The keys are black, the Roman alphabet is depicted in big white letters, and the Cyrillic alphabet - small red letters. The size and keystroke of most buttons coincide with that in notebooks. However there are some nuances, resulted from the tiny size of the whole construction and the keyboard in particular. The top row of functional buttons is absent and replaced with the combination of "Fn" and digital buttons. Auxiliary functional elements (Enter, Shift and so on) have the smallest possible size, some of them simply are absent (Context menu button, right CTRL and ALT). The buttons at the break in the middle got affected: the space bar divided into two parts, "Y" and "B" are half-sized, "T" and "N" on the contrary are bigger than others. There are 63 buttons (2 parts of the space bar stand for one button).

You might get impression that it's difficult to use the keyboard, as it's uncomfortable. That's not true, the keyboard area is only 25% less than that in the notebook (for example, Asus S5200N), and frequently used buttons have the same size and feature the same ergonomics as in notebooks. Nevertheless, not completely standard keys layout is the charge for the tiny size.

There are no problems to plug the keyboard to the notebook or the Tablet PC (in our case, powered by Windows XP), just do it via USB, that's all. The system automatically detects and installs the keyboard, and then you can enter texts in Roman or Russian letters (in this aspect Cherry Mini Keyboard duplicates the built-in keyboard). However the situation is slightly different with handhelds.

The number of models to plug the USB keyboard is limited. But ever more new PDAs have a USB Host, as we've already mentioned. I'd note Acer n30, Acre n300, Asus A730/A730w, Asus A636 (under question, read the review soon), FS LOOX 710/718/720, FS LOOX N500/N520, Rover P7, many Toshiba models, Sharp Zaurus SL-C3100. You can get USB Host in Compact Flash format. With Palm handhelds the keyboard won't work.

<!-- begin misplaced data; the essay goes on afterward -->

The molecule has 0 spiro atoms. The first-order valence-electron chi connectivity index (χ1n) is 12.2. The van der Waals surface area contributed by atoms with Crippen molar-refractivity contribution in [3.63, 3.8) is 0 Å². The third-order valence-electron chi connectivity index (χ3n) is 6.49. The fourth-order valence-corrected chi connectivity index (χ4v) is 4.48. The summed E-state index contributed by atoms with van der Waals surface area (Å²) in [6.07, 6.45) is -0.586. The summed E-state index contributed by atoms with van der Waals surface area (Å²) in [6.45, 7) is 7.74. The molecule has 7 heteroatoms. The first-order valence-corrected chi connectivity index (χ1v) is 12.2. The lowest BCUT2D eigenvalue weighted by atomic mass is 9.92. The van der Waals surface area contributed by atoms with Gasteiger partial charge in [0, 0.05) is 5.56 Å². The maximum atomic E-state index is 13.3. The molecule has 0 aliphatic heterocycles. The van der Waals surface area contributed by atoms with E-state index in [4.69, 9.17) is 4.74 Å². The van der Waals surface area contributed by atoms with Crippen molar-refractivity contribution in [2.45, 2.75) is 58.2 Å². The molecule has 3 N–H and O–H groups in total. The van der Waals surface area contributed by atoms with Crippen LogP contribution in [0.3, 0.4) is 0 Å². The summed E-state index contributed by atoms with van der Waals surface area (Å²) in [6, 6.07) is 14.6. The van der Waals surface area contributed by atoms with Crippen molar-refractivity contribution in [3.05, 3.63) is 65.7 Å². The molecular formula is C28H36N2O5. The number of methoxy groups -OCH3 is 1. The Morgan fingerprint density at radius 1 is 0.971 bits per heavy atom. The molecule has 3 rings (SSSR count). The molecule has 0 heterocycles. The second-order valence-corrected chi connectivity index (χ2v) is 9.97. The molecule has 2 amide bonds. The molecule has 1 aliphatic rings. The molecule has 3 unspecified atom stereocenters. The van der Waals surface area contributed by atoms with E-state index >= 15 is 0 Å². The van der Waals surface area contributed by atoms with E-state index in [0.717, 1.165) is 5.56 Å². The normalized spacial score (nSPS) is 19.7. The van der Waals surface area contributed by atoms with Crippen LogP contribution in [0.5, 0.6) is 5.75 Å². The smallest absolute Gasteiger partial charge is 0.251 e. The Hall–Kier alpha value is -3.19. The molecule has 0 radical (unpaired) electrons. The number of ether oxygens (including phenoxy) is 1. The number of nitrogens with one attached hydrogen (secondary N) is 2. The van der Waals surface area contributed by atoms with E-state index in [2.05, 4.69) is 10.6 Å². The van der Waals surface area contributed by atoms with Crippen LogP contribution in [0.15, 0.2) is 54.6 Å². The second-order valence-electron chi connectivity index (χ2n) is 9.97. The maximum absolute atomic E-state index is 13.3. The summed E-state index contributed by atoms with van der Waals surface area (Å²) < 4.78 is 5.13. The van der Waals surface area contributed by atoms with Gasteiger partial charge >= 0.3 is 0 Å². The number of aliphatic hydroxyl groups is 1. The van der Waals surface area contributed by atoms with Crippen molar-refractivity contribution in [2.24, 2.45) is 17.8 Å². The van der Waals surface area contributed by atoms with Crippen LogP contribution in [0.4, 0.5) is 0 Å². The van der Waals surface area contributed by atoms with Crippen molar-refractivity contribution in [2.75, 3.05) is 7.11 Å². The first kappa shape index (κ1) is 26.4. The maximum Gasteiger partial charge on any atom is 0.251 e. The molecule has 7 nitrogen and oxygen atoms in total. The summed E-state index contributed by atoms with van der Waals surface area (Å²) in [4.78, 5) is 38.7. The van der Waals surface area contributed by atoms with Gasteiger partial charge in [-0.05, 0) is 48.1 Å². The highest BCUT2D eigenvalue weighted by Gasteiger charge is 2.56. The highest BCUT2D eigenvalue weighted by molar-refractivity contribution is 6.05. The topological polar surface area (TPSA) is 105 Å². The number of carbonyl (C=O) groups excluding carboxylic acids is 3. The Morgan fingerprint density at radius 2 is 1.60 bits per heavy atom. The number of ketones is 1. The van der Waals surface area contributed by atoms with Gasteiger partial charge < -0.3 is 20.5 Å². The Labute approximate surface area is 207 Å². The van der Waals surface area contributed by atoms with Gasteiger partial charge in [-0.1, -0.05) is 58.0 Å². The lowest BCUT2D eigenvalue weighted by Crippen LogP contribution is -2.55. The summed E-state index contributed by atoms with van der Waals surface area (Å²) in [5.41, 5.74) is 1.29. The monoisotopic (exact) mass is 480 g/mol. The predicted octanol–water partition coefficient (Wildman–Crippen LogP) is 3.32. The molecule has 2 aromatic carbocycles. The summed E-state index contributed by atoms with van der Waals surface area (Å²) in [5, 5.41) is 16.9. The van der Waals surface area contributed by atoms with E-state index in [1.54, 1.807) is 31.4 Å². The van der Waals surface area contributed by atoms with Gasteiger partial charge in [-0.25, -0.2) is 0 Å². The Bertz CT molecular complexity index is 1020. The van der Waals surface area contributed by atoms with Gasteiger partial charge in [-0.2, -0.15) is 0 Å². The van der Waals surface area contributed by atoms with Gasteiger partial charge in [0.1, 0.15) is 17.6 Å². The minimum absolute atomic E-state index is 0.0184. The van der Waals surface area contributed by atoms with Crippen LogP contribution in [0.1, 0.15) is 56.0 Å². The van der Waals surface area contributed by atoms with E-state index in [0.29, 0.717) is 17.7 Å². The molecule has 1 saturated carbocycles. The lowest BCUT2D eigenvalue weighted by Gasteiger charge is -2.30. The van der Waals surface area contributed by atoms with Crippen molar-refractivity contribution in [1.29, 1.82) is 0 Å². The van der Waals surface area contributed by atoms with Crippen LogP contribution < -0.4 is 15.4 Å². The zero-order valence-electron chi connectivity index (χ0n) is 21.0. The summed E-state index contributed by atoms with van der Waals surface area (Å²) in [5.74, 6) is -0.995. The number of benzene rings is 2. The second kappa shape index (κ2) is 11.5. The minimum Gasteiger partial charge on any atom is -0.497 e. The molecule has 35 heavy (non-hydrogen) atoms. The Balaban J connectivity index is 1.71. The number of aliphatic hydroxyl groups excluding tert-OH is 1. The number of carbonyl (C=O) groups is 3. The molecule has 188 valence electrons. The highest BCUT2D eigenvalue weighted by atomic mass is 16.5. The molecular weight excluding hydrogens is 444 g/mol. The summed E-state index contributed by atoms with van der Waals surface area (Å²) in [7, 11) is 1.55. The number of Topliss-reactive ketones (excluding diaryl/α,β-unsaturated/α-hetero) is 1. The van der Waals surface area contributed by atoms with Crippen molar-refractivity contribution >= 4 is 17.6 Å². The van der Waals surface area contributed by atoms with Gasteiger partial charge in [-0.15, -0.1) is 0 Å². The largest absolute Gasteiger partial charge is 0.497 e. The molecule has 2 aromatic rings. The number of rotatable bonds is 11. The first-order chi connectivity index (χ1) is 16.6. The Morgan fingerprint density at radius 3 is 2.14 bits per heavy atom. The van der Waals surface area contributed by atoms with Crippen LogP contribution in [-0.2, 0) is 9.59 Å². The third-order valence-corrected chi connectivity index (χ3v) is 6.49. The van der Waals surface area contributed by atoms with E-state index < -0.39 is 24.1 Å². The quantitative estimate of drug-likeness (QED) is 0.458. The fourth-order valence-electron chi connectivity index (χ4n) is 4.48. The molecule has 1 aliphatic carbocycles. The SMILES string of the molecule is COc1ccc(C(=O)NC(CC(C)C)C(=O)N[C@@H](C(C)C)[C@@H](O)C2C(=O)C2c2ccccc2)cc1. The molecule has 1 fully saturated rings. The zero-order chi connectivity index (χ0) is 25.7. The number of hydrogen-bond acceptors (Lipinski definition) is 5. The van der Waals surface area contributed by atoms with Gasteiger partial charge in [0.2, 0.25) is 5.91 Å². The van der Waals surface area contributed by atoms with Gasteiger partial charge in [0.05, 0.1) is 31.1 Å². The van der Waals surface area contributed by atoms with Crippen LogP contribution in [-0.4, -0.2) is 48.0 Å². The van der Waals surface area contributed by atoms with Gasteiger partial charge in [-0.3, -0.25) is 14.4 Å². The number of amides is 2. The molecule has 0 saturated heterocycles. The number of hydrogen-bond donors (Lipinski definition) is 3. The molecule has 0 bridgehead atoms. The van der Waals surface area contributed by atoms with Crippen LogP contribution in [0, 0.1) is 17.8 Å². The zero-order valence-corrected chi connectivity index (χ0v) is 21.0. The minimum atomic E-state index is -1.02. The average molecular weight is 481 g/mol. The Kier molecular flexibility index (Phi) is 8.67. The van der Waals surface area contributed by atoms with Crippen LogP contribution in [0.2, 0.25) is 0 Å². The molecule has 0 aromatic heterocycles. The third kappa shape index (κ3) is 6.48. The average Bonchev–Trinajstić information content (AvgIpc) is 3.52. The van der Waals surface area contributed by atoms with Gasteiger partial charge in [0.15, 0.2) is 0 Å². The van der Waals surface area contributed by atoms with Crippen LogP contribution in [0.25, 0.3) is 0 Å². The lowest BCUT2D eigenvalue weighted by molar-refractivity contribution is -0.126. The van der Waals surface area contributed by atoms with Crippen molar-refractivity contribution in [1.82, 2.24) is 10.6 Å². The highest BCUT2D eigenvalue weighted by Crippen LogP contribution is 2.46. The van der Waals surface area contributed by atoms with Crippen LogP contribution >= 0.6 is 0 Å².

The keyboard gets recognized and works without drivers, but only with Roman letters. We tested it with FS LOOX 718. The keyboard helped only to enter tests, if you want to carry out other functions with the PDA interface, you should use the stylus pen and the touchscreen. If you need the support of the Cyrillic font, you should use the full russificator by paragon or a freeware program AEKMap.

In fact, the input speed gets much higher. If you have time and place, so you can sit and without hurry answer some mail, record a lecture or edit a text of a contract. But you should realize, you'll hardly succeed in typing while in motion, you need to find a plane surface.

If you type really fast (touch method with ten fingers), you'll be annoyed to face the following situation: at fast input, when you touch two keys almost simultaneously (with extremely short delay, the second key is pressed, while the first key is not yet loose) the system swallows the first touched symbol. However this is a flaw of the operating system (or built-in driver), but not the keyboard, as there is no such problem with the notebook, for example.


With the price tag $35-40 in the US Cherry Mini Keyboard will be good for PDAs with USB Host, its owners need to enter average texts from time to time to the PDA being far from desktop PC. Let's pass to pluses and minuses of this solution.


  • Tiny size (the keyboard has neither battery, nor Bluetooth module), folding form-factor;
  • Attractive price;
  • Localization;
  • No need to recharge the keyboard or change batteries.


  • It requires plane surface for normal work;
  • Interfering leads;
  • No stand for the PDA;
  • Non-standard location of several keys;
  • Skipping symbols when you enter texts using touch method with ten fingers.

Anton Kotov (anton.kotov@mobile-review.com)
Published - 6 November 2005